Methods of measurement

The primary predictor variable was the presence of an advanced airway (ETI versus SGA). The secondary predictor variable was time-course from collapse to advanced airway placement. The primary study outcome measure was neurologically favorable one-month survival, defined as a Cerebral Performance Category score of 1 or 2. Secondary outcome measures were ROSC, admission to hospital, and one-month survival. ROSC was defined as the restoration of a sustained spontaneous perfusing rhythm [11, 12].

Primary data analysis

Outcomes were evaluated based on whether OHCA patients received ETI or SGA. We used analysis of t-test for continuous variables and chi-squared tests for categorical variables. Logistic regression analysis was used to determine the survival association of each predictor, and odds ratios (ORs) and their 95% confidence intervals (CIs) were calculated, controlling for age, gender, first recorded cardiac rhythm, time course of resuscitation, presence of bystander CPR, arrest location, ELST status, presence of ETI, epinephrine administration and etiology. Next, eligible participants were divided into quartiles based on the time from collapse to advanced airway placement (groups Q1 to Q4; Q1: ≤10 minutes, Q2: 11 to 14 minutes, Q3: 15 to 19 minutes, Q4: ≥20 minutes). We compared outcomes of the Q2 to Q4 groups with those of the Q1 group. In addition, we evaluated the outcomes according to the initial cardiac rhythm. Statistical analyses were performed using the SPSS statistical package version 15.0J (SPSS, Inc., Chicago, IL, USA). A P-value < 0.05 was considered statistically significant.


Overview of OHCA patients in Osaka

Figure 1 provides an overview of all OHCA cases during the four-year study period. A total of 26,303 adult OHCAs were documented and resuscitation was attempted for 23,822 patients. Of these, 22,470 resuscitated patients were non-traumatic, and 7,517 of these were OHCA patients witnessed by adult bystanders. Of this number, 5,377 eligible participants were treated with an advanced airway by ELSTs; 1,679 with ETI (ETI group) and 3,698 with the SGA (SGA group).
Figure 1

Out-of-hospital cardiac arrest cases for analysis. EMS, emergency medical services; SGA, supraglottic airway devices; ETI, endotracheal intubation.

Participant and EMS characteristics, and treatment outcomes, by the type of advanced airway placed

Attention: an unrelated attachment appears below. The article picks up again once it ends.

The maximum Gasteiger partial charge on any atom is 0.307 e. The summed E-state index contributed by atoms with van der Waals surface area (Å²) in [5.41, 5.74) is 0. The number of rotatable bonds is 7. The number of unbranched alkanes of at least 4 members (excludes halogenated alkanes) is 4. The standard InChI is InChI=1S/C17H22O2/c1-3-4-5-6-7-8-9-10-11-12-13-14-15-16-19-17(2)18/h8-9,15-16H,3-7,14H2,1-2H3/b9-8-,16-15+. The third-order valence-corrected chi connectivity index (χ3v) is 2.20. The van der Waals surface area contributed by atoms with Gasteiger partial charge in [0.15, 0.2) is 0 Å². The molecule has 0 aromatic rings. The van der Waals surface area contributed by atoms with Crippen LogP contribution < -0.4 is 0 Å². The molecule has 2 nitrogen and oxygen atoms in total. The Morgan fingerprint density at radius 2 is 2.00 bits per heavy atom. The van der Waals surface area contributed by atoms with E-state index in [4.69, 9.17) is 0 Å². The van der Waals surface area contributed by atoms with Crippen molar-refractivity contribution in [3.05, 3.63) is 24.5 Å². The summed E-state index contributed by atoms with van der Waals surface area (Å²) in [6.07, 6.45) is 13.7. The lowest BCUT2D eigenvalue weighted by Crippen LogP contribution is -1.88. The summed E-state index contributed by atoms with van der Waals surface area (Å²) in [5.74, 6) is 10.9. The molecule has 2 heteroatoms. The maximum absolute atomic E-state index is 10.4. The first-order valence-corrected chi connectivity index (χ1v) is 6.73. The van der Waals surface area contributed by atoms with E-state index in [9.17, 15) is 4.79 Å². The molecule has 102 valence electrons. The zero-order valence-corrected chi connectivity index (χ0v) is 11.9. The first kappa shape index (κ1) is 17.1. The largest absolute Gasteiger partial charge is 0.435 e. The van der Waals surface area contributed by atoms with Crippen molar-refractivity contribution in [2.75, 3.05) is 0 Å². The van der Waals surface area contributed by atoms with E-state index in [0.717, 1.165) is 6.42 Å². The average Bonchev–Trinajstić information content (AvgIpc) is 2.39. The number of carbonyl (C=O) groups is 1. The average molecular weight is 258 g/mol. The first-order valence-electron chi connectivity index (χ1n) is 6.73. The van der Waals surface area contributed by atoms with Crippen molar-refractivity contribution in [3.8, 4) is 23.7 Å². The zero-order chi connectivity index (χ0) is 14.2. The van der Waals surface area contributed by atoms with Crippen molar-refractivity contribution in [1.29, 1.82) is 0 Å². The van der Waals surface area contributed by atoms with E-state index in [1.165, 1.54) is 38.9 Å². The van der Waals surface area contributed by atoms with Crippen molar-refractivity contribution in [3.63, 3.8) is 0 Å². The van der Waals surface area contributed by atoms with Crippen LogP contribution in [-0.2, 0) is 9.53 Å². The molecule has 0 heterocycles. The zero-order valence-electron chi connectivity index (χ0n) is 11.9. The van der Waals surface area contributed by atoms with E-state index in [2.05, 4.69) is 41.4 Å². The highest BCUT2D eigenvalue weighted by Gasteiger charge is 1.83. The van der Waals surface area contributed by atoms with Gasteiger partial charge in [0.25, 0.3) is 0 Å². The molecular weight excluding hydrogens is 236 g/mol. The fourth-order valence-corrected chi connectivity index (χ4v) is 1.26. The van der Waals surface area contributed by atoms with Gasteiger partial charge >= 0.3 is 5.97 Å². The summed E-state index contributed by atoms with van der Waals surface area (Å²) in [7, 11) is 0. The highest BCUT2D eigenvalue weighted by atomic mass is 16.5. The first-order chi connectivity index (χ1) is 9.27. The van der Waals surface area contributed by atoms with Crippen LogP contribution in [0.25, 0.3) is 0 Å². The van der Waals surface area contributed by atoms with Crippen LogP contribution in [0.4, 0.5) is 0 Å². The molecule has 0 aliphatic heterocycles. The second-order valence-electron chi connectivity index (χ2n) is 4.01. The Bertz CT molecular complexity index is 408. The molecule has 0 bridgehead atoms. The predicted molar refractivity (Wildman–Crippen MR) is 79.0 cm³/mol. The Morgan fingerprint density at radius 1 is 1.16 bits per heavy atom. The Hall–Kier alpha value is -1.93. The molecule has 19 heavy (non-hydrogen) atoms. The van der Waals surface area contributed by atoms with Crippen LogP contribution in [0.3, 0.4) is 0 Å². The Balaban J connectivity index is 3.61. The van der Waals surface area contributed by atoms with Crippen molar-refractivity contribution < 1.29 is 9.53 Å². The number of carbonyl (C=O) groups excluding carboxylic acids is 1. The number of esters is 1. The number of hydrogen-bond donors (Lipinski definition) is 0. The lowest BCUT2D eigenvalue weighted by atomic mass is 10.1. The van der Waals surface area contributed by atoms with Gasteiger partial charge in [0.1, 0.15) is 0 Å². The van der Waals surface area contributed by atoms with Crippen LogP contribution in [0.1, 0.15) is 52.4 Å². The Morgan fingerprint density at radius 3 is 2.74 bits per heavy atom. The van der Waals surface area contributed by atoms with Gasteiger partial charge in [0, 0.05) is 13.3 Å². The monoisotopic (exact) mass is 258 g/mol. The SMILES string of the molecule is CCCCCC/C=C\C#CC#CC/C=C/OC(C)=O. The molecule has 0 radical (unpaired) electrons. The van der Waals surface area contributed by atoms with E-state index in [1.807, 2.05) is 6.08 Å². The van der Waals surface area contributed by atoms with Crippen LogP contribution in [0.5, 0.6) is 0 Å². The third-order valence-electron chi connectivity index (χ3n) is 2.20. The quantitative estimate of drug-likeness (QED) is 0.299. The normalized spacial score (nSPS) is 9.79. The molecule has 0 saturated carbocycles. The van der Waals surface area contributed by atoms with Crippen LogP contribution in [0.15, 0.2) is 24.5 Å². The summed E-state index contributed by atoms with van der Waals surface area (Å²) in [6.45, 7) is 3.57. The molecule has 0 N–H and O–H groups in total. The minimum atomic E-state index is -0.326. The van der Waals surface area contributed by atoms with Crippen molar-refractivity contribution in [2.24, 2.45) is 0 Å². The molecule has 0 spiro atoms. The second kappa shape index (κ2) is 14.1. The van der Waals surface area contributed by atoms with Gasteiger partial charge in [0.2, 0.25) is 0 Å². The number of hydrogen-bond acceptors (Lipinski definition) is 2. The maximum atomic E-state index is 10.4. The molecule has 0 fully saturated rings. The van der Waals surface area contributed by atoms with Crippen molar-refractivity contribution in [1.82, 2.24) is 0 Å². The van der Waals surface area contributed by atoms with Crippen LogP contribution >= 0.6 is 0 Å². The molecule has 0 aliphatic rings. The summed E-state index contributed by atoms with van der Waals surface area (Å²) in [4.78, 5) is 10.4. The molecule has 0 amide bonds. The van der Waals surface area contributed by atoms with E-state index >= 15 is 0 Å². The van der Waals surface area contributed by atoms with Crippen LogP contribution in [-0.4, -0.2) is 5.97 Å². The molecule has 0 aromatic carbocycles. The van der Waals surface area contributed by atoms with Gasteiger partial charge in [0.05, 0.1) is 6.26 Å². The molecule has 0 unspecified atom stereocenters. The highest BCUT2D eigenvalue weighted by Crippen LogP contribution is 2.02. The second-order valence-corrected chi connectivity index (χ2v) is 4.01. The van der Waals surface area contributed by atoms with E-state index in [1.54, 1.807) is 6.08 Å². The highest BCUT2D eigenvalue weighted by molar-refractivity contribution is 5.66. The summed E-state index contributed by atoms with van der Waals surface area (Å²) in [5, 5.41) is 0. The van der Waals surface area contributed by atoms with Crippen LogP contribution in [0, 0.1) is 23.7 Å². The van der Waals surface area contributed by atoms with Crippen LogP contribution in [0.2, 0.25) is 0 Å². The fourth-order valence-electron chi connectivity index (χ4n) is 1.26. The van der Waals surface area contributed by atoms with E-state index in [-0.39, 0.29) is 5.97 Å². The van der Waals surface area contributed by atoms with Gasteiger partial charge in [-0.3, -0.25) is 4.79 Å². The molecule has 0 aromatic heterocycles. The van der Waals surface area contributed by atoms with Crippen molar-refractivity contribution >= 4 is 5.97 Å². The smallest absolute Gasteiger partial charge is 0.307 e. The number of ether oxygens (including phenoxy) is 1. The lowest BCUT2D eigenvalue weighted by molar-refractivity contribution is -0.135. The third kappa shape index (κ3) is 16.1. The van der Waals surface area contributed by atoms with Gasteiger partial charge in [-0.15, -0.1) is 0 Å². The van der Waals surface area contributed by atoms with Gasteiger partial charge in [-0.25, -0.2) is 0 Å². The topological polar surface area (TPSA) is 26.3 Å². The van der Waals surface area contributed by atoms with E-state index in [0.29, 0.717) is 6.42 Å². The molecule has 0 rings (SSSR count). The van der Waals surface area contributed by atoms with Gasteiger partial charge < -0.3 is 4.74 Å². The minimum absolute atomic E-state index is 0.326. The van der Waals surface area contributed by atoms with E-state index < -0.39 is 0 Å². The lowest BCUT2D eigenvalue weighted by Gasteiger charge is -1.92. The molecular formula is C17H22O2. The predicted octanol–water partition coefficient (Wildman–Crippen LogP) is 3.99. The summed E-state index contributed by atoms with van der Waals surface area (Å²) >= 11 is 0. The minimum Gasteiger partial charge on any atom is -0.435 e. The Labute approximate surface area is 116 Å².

Table 1 shows the characteristics of eligible participants by the type of advanced airway placed. The ETI group had a greater mean age than did the SGA group (73.8 years versus 71.9 years, P < 0.001). The proportion of participants who received epinephrine at the scene was significantly higher in the ETI group than in the SGA group (27.1% versus 5.9%, P < 0.001). The intervention time (from collapse to advanced airway placement) and the total activity time (from collapse to hospital arrival) was significantly longer in the ETI group compared to the SGA group (17.2 minutes versus 15.8 minutes, P < 0.001, and 33.9 minutes versus 30.3 minutes P < 0.001, respectively).
Table 1

Participant and EMS characteristics among participants with out-of-hospital cardiac arrest who received advanced airway management.



n= 5,377

ETI group

n= 1,679

SGA group

n= 3,698



n (%)

n (%)

n (%)



3,312 (61.6)

1,021 (60.8)

2,291 (62.0)


Bystander CPR

2,158 (40.1)

686 (40.9)

1,472 (39.8)


Public location

694 (12.9)

208 (12.4)

486 (13.1)


Ventricular fibrillation

900 (16.8)

278 (16.6)

622 (16.9)



674 (12.5)

455 (27.1)

219 (5.9)

< 0.001


Mean ± SD

Mean ± SD

Mean ± SD


Age (years)

72.5 ± 15.0

73.8 ± 14.6

71.9 ± 15.2

< 0.001

EMS care interval (minutes)


Collapse to EMS arrival

9.29 ± 6.90

9.17 ± 6.81

9.35 ± 6.94


Collapse to EMS CPR

10.87 ± 7.00

10.80 ± 7.01

10.90 ± 6.99


Collapse to airway placement

16.22 ± 7.54

17.17 ± 7.50

15.79 ± 7.52

< 0.001

Collapse to hospital arrival

31.41 ± 9.29

33.90 ± 9.16

30.28 ± 9.12

< 0.001

CPR, cardiopulmonary resuscitation; EMS, emergency medical service; ETI,: endotracheal intubation; SGA, supraglottic airways

Treatment outcomes by the type of advanced airway used are presented in Table 2. The proportion of pre-hospital ROSC was significantly higher in the ETI group than in the SGA group (16.6% versus 10.1%, P < 0.001), as was the proportion of ROSC in the emergency department (47.8% versus 44.4%, P = 0.002). However, one-month survival with favorable neurological outcome was not different between the ETI and SGA groups.
Table 2

Outcomes for out-of-hospital cardiac arrest by the type of airway management device


Total n

= 5,377


= 1,679


= 3,698



n (%)

n (%)

n (%)


Pre-hospital ROSC

654 (12.2)

279 (16.6)

375 (10.1)

< 0.001


2,445 (45.5)

802 (47.8)

1,643 (44.4)


Hospital admission

2,100 (39.1)

688 (41.0)

1,412 (38.2)


One-month survival

541 (10.1)

180 (10.7)

361 (9.8)


Neurologically favorable outcome

194 (3.6)

61 (3.6)

133 (3.6)


ED, emergency department; ETI, endotracheal intubation; ROSC, return of spontaneous circulation; SGA, supraglottic airway

Participant and EMS characteristics associated with neurologically favorable outcome

Figure 2 shows the participant and EMS characteristics associated with favorable neurological outcome after OHCA. After adjusting for confounding variables, ETI (versus SGA) was not a significant predictor of a favorable outcome. The time to advanced airway placement (in one minute increments) and the presence of an ETI-certified ELST were significant predictors of a favorable outcome (adjusted OR, 0.91; 95% CI 0.88 to 0.95; P < 0.011, adjusted OR, 1.86; 95% CI 1.04 to 3.34, P < 0.01; respectively).
Figure 2